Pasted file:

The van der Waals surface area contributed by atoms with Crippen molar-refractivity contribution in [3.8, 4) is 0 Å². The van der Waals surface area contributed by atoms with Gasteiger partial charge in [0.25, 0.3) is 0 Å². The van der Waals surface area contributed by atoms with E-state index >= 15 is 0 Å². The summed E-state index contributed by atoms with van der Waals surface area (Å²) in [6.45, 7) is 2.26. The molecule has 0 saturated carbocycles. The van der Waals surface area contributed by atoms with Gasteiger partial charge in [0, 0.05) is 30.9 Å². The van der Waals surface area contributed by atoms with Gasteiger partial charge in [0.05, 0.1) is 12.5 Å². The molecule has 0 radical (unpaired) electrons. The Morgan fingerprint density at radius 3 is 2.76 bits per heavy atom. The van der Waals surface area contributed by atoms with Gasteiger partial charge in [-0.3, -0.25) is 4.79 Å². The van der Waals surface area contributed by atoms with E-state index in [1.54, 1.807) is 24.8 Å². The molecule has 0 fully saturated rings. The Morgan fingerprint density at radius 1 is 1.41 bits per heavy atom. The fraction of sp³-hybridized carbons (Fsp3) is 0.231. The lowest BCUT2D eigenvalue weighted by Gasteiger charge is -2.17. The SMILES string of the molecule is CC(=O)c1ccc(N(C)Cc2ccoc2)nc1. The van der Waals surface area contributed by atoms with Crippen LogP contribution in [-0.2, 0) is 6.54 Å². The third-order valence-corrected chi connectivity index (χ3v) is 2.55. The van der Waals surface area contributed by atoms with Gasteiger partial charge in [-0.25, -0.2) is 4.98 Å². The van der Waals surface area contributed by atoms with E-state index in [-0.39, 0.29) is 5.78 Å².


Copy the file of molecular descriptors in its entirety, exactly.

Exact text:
The van der Waals surface area contributed by atoms with Crippen molar-refractivity contribution in [3.8, 4) is 0 Å². The van der Waals surface area contributed by atoms with Gasteiger partial charge in [0.25, 0.3) is 0 Å². The van der Waals surface area contributed by atoms with E-state index >= 15 is 0 Å². The summed E-state index contributed by atoms with van der Waals surface area (Å²) in [6.45, 7) is 2.26. The molecule has 0 saturated carbocycles. The van der Waals surface area contributed by atoms with Gasteiger partial charge in [0, 0.05) is 30.9 Å². The van der Waals surface area contributed by atoms with Gasteiger partial charge in [0.05, 0.1) is 12.5 Å². The molecule has 0 radical (unpaired) electrons. The Morgan fingerprint density at radius 3 is 2.76 bits per heavy atom. The van der Waals surface area contributed by atoms with Gasteiger partial charge in [-0.3, -0.25) is 4.79 Å². The van der Waals surface area contributed by atoms with E-state index in [1.54, 1.807) is 24.8 Å². The molecule has 0 fully saturated rings. The Morgan fingerprint density at radius 1 is 1.41 bits per heavy atom. The fraction of sp³-hybridized carbons (Fsp3) is 0.231. The lowest BCUT2D eigenvalue weighted by Gasteiger charge is -2.17. The SMILES string of the molecule is CC(=O)c1ccc(N(C)Cc2ccoc2)nc1. The van der Waals surface area contributed by atoms with Crippen LogP contribution in [-0.2, 0) is 6.54 Å². The third-order valence-corrected chi connectivity index (χ3v) is 2.55. The van der Waals surface area contributed by atoms with Gasteiger partial charge in [-0.25, -0.2) is 4.98 Å². The van der Waals surface area contributed by atoms with E-state index in [-0.39, 0.29) is 5.78 Å².